Surfside reading for the energy workaholic.
The Last Energy War: The Battle Over Utility Deregulation
Utility deregulation is the biggest consumer rip-off since the S&L debacle, activist Harvey Wasserman argues. He says electric competition has wider and more deadly implications: costs running to trillions of dollars, environmental threats, and the further delay of renewables like wind and solar energy.
Reinventing Electric Utilities: Competition, Citizen Action, and Clean Power
Fortnightly Magazine - July 1 2003
How do customers react to hourly prices?
As California embarks on a Statewide Pricing Pilot (SPP) for residential and small commercial (200 kW) customers, policymakers and participants in the proceedings are asking several questions:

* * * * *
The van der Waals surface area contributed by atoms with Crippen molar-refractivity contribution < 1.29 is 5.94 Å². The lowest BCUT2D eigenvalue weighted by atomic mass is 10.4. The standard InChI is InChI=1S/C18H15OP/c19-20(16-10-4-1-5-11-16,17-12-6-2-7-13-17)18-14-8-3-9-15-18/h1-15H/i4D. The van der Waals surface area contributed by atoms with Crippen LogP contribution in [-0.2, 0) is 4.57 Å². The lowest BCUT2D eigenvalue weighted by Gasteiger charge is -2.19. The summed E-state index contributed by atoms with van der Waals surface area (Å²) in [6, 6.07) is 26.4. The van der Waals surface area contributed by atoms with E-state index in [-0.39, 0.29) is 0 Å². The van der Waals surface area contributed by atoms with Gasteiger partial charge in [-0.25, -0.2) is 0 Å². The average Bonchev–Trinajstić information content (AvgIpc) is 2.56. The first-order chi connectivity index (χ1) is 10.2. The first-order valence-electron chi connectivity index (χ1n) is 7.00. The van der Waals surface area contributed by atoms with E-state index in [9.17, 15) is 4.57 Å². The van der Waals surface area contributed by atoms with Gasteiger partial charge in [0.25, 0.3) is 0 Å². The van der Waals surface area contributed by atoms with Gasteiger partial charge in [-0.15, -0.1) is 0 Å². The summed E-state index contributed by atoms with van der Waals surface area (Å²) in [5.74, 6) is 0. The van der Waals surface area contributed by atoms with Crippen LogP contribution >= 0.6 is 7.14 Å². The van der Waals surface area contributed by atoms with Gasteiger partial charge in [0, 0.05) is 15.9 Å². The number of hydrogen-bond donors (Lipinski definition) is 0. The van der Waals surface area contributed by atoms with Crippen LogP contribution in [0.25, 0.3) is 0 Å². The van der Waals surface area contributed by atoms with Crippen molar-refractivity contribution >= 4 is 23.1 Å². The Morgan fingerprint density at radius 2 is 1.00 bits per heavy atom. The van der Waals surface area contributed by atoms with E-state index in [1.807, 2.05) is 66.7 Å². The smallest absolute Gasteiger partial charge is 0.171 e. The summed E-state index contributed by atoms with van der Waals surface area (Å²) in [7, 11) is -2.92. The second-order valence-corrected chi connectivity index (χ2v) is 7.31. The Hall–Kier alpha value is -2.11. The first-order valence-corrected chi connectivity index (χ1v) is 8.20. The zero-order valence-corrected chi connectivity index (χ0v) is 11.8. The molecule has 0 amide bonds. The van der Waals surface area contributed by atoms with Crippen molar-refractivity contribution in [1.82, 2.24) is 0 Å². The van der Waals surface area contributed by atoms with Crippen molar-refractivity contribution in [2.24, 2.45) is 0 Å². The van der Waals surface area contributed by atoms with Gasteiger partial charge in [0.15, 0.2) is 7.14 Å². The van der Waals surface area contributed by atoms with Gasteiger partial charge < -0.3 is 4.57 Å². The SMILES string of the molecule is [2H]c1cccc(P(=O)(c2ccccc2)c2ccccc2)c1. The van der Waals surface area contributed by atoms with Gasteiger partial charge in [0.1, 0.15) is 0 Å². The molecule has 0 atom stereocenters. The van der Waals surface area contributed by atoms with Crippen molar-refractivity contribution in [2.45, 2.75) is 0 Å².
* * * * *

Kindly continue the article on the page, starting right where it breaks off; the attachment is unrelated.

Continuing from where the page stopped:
Will the state launch a full-scale rollout of dynamic tariffs?
A pilot program in California is putting dynamic pricing and advanced metering to the test.
The California Public Utilities Commission (CPUC) approved a Statewide Pricing Pilot (SPP) in March,1 at a cost of approximately $10 million, including metering, project planning, management, evaluation, and concurrent market research on non-pilot participants focused on customer preferences for rate options.2
The SPP has the following objectives:
Progress Energy shareholders re-elected Edwin B. Borden, James E. Bostic Jr., David L. Burner, Richard L. Daugherty, and Richard A. Nunis as Class II directors of the company. They will serve three-year terms.
Maryland Gov. Robert L. Erlich Jr. named state delegate Kenneth D. Schisler chairman of the Maryland Public Service Commission. Schisler succeeds Catherine I. Riley.
To the Editor:
I read your May 15, 2003, "Frontlines" column ("Grid Glut?") and have to respectfully take issue with a couple of your thoughts.